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Columbia TriStar Home Video presents
Butterflies are Free (1972)

"Are you really blind? Not just nearsighted?"
- Jill Tanner (Goldie Hawn)

Review By: Jon Danziger   
Published: April 22, 2002

Stars: Edward Albert, Goldie Hawn, Eileen Heckart
Other Stars: Michael Glaser, Mike Warren
Director: Milton Katselas

MPAA Rating: PG
Run Time: 01h:49m:13s
Release Date: April 23, 2002
UPC: 043396077546
Genre: comedy


Style
Grade
Substance
Grade
Image Transfer
Grade
Audio Transfer
Grade
Extras
Grade
C C+C-C D

DVD Review

Goldie Hawn was a perky little thing, wasn't she? (I suppose she still sort of is, but "perky" applied to someone in their late 50s just doesn't seem right.) Gifted screen comediennes are rare, these days especially, and this new DVD of Butterflies are Free affords us the opportunity to reconsider some of Hawn's work from the first years of her career, not long after her stint on Laugh-In and her prize-winning performance in Cactus Flower. It's sort of a creaky work, and decidedly middlebrow; it's become a staple of high school and regional theater, sort of the Arsenic and Old Lace of its era. But it's a crowd pleaser, not least of all because during great swatches of it Goldie is running around in her underwear.

It wants to speak to its time and place, but Butterflies are Free is really more of a well-made play than an expression of late '60s idealism; its closest affinity isn't with movies like Easy Rider, but with early Neil Simon pieces like Barefoot in the Park and Come Blow Your Horn, or going back further, to the drawing room comedies of Kaufman and Hart (You Can't Take It With You, The Man Who Came to Dinner). But in this case the drawing room is a pair of bare, subdivided San Francisco apartments, with a door conveniently between them that can easily be jimmied open. On one side lives Jill Tanner (Goldie Hawn), who is 19, from L.A., and already divorced: her marriage at sixteen lasted all of six days, though Jill says "it felt like weeks." The paper-thin walls allow her to hear one side of the fight in the next apartment: Don Baker (Edward Albert) is on the phone with his mother, who wants her little boy to come back home. Don is about Jill's age, harbors fantasies of being a folk singer, and most important, for the story, was born blind. The vision/blindness metaphors are working overtime here, and there's a strong don't-condescend-to-the-impaired current running through the piece. (Don plays the title song over and over, though the better song he's given, John Denver's Country Road, is only heard once, for a few bars.) Don's guitar seals the deal, and after just a couple of hours together, he is crazy in love with the girl next door.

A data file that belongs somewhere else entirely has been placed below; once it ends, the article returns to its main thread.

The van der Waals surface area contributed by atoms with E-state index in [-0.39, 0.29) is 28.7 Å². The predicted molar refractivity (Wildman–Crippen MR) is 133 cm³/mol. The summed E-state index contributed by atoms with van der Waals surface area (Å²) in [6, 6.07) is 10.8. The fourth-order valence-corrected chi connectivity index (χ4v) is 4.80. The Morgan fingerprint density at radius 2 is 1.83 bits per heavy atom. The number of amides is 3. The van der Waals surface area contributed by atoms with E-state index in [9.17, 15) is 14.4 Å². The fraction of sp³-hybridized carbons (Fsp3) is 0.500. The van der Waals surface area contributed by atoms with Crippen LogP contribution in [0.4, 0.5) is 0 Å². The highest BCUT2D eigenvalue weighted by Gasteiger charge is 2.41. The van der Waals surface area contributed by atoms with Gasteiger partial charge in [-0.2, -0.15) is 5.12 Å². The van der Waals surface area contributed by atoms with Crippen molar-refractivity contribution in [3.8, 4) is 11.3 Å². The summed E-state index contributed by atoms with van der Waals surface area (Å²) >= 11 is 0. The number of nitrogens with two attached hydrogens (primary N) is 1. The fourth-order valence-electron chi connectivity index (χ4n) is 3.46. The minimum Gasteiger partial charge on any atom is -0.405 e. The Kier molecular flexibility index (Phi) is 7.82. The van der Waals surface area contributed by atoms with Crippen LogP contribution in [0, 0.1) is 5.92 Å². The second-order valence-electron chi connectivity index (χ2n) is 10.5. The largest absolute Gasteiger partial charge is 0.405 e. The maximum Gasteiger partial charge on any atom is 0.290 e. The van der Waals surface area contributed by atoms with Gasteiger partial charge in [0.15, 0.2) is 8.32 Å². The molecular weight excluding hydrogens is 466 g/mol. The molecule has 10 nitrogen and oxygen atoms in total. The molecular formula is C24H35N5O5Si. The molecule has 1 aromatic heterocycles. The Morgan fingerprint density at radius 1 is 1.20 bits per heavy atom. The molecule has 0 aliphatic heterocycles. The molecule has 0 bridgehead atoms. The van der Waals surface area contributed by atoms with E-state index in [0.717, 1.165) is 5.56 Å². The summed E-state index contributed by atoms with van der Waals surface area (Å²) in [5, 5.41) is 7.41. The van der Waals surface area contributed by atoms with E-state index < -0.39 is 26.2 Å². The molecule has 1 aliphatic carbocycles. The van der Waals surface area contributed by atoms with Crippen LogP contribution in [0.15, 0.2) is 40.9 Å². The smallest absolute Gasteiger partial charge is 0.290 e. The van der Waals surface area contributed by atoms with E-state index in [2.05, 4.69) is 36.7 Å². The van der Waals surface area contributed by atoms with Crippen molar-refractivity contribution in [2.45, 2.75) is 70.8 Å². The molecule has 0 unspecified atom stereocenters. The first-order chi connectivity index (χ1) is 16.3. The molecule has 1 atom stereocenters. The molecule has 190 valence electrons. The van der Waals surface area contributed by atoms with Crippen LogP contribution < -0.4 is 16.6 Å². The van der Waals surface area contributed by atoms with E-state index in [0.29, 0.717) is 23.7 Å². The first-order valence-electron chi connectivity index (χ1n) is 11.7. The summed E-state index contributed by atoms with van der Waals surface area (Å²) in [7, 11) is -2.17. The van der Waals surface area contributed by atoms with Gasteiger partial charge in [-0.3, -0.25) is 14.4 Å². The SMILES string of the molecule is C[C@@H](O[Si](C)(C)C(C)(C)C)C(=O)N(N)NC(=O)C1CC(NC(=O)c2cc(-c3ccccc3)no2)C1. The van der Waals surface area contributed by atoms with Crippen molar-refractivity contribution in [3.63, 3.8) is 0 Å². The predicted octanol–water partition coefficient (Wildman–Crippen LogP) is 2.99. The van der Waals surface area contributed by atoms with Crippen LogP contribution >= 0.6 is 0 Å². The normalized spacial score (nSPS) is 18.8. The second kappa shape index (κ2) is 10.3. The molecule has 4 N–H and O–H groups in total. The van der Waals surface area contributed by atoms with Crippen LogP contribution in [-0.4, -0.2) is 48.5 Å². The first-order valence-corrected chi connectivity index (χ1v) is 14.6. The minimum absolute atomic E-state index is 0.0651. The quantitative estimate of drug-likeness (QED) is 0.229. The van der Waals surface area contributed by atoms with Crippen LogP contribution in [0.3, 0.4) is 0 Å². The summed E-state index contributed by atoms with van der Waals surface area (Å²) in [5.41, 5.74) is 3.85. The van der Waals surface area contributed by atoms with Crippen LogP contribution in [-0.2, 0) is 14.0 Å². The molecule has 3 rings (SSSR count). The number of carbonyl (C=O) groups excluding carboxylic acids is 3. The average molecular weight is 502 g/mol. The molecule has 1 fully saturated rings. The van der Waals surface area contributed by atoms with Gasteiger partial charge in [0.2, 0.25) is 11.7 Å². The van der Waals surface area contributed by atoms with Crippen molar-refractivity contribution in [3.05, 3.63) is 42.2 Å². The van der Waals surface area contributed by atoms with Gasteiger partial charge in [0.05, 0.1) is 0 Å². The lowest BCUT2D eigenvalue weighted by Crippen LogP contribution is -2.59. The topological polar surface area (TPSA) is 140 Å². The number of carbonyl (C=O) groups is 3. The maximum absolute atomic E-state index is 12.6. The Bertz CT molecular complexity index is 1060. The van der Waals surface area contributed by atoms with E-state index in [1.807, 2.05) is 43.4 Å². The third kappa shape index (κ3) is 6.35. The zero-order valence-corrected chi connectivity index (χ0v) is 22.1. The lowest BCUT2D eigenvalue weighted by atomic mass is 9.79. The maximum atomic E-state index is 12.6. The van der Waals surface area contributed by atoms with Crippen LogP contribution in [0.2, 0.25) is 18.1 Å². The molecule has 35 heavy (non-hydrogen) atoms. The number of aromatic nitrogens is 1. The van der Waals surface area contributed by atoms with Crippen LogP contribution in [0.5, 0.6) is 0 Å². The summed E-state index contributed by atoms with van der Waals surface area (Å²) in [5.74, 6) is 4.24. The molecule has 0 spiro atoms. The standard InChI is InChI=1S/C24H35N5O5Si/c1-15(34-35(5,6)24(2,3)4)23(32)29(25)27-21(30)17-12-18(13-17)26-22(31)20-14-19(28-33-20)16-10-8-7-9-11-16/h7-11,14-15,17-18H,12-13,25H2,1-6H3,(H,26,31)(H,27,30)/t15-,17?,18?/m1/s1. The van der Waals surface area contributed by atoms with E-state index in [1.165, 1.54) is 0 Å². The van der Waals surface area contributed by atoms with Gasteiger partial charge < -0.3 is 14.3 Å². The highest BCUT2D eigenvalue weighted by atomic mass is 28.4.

Mother doesn't think that Don can make it on his own, though they have agreed to a two-month trial, with him out of the house in the suburbs and into his own pad in the Haight; we're halfway through, and Mrs. Baker wants to come and check up on her boy after his month alone, despite this being against their agreement. The film was based on a successful Broadway play, and the movie doesn't quite solve the problem of making this much more than people talking and talking in rooms. (Or room, really: just about all the action is in Don's studio apartment.) There are two stabs at opening things up, neither of them especially successful. In the first, Jill takes Don shopping to get him into some groovy new clothes and out of his mother's selections from Saks, and in the second, Jill and Mrs. Baker go out for lasagna, in a scene that might as well be played in Don's apartment, for all the visual interest (or lack thereof) the filmmakers provide.